Infective endocarditis on interventricular communication as cause of massive haemoptysis: a case report.

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Haemoptysis is a rare symptom associated with endocarditis. We describe the unusual clinical manifestation of endocarditis on regurgitant bicuspid aortic valve and (probably) secondarily on a perimembranous ventricular septal defect (VSD) as massive haemoptysis. A 24-year-old male with aortic coarctation, bicuspid aortic valve, and VSD since birth. Previously asymptomatic, he came after an episode of haemoptysis. A computed tomography (CT) scan showed a cavitated lesion in lung. Streptococo viridans was identified in serial blood cultures. Transthoracic echocardiography showed a bicuspid aortic valve with vegetations, suggesting infectious involvement, and severe aortic insufficiency. Transoesophageal echocardiography (TEE) study showed a bicuspid aortic valve with complete fusion of coronary valves. An elongated oscillating tumour, 9.5 mm in length, was observed in the centre of the ventricular side of the non-coronary valve. Another vegetation was seen on the VSD. During his hospital stay and under antibiotic treatment, he reported abdominal pain. Computed tomography examination showed splenic infarction. In the echocardiogram no vegetation masses were observed on the aortic valve or on the VSD closure aneurysm. The main debate about this patient's treatment concerned the indication of surgery, especially after the onset of fever with splenic septic embolism while under appropriate antibiotic treatment. He was stable, with no signs of heart failure and the echocardiogram repeated after the septic splenic embolism showed no residual vegetations on the aortic valve or VSD, and the TEE study ruled out a local complication. Finally, the multidisciplinary team decided against surgical management.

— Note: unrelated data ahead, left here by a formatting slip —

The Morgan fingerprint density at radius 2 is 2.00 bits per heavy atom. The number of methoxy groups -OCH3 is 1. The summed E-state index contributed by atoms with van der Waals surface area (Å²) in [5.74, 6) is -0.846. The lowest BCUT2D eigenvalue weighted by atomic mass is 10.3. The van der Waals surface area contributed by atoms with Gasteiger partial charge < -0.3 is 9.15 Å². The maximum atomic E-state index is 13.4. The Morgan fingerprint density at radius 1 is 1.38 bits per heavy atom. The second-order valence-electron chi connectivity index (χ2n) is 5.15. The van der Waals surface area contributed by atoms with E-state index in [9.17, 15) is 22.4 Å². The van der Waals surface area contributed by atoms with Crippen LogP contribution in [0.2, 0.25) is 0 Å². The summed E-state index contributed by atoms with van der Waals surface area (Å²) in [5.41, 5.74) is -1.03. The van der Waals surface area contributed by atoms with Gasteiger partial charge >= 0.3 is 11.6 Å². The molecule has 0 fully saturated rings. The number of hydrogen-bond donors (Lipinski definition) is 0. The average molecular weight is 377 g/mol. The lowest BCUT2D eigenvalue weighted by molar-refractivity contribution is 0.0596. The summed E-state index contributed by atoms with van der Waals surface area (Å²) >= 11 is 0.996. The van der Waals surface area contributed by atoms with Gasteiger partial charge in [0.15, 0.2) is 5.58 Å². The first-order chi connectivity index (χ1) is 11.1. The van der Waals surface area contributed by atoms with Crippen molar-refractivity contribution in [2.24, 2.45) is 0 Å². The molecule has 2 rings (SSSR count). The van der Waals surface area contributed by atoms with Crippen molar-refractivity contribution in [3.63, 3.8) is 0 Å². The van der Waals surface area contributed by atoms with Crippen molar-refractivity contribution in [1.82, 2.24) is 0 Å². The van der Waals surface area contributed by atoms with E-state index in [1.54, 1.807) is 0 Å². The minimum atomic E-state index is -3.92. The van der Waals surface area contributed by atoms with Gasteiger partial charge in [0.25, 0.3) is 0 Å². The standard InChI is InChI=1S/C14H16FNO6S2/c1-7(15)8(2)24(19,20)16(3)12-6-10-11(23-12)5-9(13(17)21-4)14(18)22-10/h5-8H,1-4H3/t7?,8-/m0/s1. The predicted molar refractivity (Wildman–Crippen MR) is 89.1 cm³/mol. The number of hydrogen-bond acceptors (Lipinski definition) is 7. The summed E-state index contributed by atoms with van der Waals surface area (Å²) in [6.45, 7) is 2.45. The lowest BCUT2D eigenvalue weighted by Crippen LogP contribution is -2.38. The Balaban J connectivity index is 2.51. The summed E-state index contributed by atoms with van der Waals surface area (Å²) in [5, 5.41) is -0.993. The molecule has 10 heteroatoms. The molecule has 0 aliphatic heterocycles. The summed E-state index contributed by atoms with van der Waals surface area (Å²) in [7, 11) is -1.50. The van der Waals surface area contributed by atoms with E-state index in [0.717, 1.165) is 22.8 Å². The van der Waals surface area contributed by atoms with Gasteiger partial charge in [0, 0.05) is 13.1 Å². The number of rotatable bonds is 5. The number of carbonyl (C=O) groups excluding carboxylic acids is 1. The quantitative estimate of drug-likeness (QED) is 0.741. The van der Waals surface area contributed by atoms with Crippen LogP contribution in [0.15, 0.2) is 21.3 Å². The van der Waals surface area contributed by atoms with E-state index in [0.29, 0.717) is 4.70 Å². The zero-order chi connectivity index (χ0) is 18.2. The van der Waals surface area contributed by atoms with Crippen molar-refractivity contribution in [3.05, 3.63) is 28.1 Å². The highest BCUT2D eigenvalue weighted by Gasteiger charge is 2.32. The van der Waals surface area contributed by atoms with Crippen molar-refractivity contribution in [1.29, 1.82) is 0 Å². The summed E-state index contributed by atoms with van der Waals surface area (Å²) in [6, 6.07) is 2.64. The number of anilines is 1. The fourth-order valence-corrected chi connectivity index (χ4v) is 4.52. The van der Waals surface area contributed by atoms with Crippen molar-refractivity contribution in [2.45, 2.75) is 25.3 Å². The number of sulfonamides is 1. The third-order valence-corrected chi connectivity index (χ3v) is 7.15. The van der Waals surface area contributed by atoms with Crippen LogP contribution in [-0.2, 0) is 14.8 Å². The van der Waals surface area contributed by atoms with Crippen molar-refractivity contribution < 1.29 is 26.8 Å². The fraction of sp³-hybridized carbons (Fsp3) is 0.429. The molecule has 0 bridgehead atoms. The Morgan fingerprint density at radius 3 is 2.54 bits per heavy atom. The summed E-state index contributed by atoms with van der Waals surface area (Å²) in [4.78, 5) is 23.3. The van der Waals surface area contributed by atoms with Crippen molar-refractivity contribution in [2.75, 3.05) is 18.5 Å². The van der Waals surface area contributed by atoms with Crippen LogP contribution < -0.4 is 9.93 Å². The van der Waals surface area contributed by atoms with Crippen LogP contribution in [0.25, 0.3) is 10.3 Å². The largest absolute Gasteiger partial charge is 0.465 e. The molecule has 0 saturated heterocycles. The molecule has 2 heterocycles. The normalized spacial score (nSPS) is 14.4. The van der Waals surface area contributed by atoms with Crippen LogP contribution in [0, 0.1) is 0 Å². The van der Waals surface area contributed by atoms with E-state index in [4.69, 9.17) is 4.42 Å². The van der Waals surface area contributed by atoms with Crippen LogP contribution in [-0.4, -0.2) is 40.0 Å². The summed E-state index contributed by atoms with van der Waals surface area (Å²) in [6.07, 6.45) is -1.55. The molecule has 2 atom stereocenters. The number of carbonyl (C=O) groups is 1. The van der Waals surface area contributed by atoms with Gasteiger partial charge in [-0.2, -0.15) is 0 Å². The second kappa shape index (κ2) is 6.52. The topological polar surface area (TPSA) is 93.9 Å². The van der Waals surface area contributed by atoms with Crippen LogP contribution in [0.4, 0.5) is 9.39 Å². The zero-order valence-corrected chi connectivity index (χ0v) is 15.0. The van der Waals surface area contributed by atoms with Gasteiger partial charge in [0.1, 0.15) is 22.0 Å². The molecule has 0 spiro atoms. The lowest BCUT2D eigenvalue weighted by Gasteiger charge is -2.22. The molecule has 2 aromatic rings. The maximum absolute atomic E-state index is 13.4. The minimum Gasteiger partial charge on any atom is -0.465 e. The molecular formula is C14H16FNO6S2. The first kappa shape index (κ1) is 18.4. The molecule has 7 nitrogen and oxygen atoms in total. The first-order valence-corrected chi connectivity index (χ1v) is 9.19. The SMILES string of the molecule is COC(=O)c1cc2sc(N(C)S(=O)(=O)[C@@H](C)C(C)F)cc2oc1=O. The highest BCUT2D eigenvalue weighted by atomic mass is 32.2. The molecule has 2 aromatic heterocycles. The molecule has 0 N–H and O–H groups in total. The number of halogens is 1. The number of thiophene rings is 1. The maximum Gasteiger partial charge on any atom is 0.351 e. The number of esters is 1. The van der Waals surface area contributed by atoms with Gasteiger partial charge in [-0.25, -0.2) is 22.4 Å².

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Case report, Congenital heart malformation, Endocarditis, Haemoptysis